WHEN 'insert' THEN INSERT INTO subject_table_audit VALUES (new_value, 'insert');
        WHEN 'update' THEN INSERT INTO subject_table_audit VALUES (new_value, 'update');
        WHEN 'delete' THEN INSERT INTO subject_table_audit VALUES (new_value, 'delete');
    END CASE;
END$$
 
DELIMITER ;
 

Applying Changes to the Subject Table via a Trigger

A very specialized use of triggers is to insert or update table data based on what’s being inserted.  Hence, the trigger is amending the very table that activated it.  This is not done too often because a stored procedure can manage this type of task quite nimbly, but in situations where the SQL statement is being generated in the application layer, or the table is so simple that a stored proc is not needed, a trigger can be useful. 

Let’s say that you have a table of words or expressions and contains only three columns:

  • An ID
  • The word/expression
  • An word/expression type, i.e., numeric

There are a couple of caveats to be aware of:

  1. You must use BEFORE INSERT ON and not AFTER INSERT ON.
  2. Do not use an UPDATE statement.  Instead, use SET NEW.attribute without the operation type as in SET column = value;.

Here’s a sample trigger that illustrates the points made above.  It tests for a numeric value in the word field and sets num_only a Boolean – represented by the tinyint(1) type - accordingly.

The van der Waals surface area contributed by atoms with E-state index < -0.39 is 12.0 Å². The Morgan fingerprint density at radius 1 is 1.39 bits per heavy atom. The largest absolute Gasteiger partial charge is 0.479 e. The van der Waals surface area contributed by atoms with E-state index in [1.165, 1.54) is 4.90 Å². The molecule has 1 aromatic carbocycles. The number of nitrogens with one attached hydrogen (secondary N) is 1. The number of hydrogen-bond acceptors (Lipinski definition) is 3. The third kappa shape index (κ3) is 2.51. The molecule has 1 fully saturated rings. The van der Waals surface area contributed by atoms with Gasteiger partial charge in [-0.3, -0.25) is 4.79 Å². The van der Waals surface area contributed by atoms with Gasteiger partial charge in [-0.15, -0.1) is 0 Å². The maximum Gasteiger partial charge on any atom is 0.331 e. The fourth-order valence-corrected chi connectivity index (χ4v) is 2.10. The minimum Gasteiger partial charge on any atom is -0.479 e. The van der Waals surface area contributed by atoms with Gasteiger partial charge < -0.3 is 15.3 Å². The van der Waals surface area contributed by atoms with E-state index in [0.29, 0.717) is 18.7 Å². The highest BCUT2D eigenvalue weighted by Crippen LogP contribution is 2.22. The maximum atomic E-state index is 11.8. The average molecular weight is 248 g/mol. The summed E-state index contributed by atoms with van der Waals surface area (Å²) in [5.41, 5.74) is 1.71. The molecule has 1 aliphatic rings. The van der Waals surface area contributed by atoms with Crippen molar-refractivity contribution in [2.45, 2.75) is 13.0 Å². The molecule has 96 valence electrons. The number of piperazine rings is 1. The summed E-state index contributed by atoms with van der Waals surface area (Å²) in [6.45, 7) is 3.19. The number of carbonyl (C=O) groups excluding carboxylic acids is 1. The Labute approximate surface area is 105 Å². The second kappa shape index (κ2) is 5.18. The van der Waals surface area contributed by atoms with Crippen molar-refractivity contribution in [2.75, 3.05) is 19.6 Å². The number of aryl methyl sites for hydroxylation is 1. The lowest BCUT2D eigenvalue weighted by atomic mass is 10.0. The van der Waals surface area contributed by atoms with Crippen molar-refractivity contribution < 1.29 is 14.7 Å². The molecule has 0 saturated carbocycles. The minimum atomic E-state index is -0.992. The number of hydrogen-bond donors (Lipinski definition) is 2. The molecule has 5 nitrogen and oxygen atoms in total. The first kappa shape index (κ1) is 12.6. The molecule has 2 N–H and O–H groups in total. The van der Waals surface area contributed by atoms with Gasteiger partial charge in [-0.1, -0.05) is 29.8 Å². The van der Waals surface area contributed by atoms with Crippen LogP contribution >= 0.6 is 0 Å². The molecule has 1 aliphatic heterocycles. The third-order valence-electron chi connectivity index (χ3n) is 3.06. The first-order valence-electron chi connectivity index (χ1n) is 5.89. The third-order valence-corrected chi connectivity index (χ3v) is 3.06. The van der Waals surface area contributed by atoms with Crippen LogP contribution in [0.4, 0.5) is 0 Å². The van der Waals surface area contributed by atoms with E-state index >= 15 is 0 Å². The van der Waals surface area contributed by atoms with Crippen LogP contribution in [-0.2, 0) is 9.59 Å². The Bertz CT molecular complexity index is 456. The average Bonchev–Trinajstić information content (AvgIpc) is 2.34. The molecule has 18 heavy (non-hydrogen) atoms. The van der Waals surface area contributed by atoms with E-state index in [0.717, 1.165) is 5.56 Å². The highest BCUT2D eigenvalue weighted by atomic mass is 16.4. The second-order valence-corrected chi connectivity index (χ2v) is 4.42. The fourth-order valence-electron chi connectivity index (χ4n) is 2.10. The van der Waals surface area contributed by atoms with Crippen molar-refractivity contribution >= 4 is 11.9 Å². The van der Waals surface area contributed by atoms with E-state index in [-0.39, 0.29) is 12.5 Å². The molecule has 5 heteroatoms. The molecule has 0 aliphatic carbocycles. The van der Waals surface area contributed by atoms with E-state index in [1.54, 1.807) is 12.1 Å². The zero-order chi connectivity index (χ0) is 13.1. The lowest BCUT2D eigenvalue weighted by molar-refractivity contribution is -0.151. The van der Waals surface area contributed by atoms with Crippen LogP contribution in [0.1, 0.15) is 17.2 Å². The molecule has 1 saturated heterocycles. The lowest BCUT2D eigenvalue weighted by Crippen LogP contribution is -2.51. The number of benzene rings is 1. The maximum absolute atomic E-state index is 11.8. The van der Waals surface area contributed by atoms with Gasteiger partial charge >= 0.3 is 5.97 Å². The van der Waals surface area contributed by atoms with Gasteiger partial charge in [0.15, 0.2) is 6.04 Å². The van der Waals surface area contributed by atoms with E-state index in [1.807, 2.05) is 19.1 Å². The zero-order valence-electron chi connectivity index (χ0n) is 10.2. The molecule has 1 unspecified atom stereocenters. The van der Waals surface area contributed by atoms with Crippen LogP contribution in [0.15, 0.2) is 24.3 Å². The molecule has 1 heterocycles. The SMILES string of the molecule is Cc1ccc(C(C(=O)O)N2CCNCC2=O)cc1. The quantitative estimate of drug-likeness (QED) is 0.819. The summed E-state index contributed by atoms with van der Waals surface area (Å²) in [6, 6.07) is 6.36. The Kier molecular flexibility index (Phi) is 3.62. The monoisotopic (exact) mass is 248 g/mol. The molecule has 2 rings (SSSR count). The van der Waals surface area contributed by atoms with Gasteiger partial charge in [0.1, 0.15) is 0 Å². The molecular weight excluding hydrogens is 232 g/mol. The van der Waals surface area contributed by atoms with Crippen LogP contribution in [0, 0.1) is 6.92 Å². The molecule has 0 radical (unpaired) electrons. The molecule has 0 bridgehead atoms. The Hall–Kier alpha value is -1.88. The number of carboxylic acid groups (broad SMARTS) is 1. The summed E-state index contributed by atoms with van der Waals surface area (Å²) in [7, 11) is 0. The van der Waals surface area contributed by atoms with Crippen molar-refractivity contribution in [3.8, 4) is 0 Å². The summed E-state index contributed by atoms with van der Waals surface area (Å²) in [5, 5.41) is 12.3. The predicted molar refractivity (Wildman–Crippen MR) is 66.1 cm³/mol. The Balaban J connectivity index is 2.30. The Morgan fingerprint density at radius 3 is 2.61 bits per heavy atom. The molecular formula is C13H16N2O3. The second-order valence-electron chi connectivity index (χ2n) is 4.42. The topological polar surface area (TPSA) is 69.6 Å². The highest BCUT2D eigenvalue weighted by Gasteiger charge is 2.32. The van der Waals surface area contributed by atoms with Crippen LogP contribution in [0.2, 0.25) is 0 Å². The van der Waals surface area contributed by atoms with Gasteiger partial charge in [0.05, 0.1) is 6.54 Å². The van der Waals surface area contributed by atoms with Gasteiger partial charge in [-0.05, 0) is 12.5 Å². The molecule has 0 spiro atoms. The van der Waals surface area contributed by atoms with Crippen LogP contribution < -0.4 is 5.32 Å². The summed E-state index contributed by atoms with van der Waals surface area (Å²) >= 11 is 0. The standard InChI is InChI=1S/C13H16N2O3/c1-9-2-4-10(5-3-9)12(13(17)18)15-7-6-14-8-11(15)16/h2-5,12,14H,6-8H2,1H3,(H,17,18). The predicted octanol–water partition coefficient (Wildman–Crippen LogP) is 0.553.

The words table:

CREATE TABLE words(id       INT NOT NULL AUTO_INCREMENT PRIMARY KEY,
                   word     varchar(10), 
                   is_num   TINYINT(1) NULL DEFAULT false);

The trigger statement:

DELIMITER $$
 
 CREATE TRIGGER number_test_trig BEFORE INSERT ON words
 FOR EACH ROW
 BEGIN
   -- test whether or not value contains numbers only
   IF NEW.word REGEXP '^[0-9]+$' THEN
     SET NEW.is_num=TRUE;
   END IF;
 END;
 $$
DELIMITER ;
 
 

For you optimizers out there, the IF is redundant because the REGEXP test returns a Boolean anyway.  Therefore the column can be set directly to the REGEXP result:

  -- test whether or not value contains numbers only
  SET NEW.is_num = (NEW.word REGEXP '^[0-9]+$');

Let’s test the trigger by inserting a couple of rows into our table, one numeric, the other not:

INSERT INTO words (id, word) VALUES ("94893");
INSERT INTO words (id, word) VALUES ("not num.");

A quick SELECT * from the table confirms that the trigger is working as expected:

SELECT * FROM words;

id

word

is_num

1

94893

1

2

not num.

0

For more information on MySQL triggers, be sure to check out the official docs on the MySQL Developer site.

See all articles by Rob Gravelle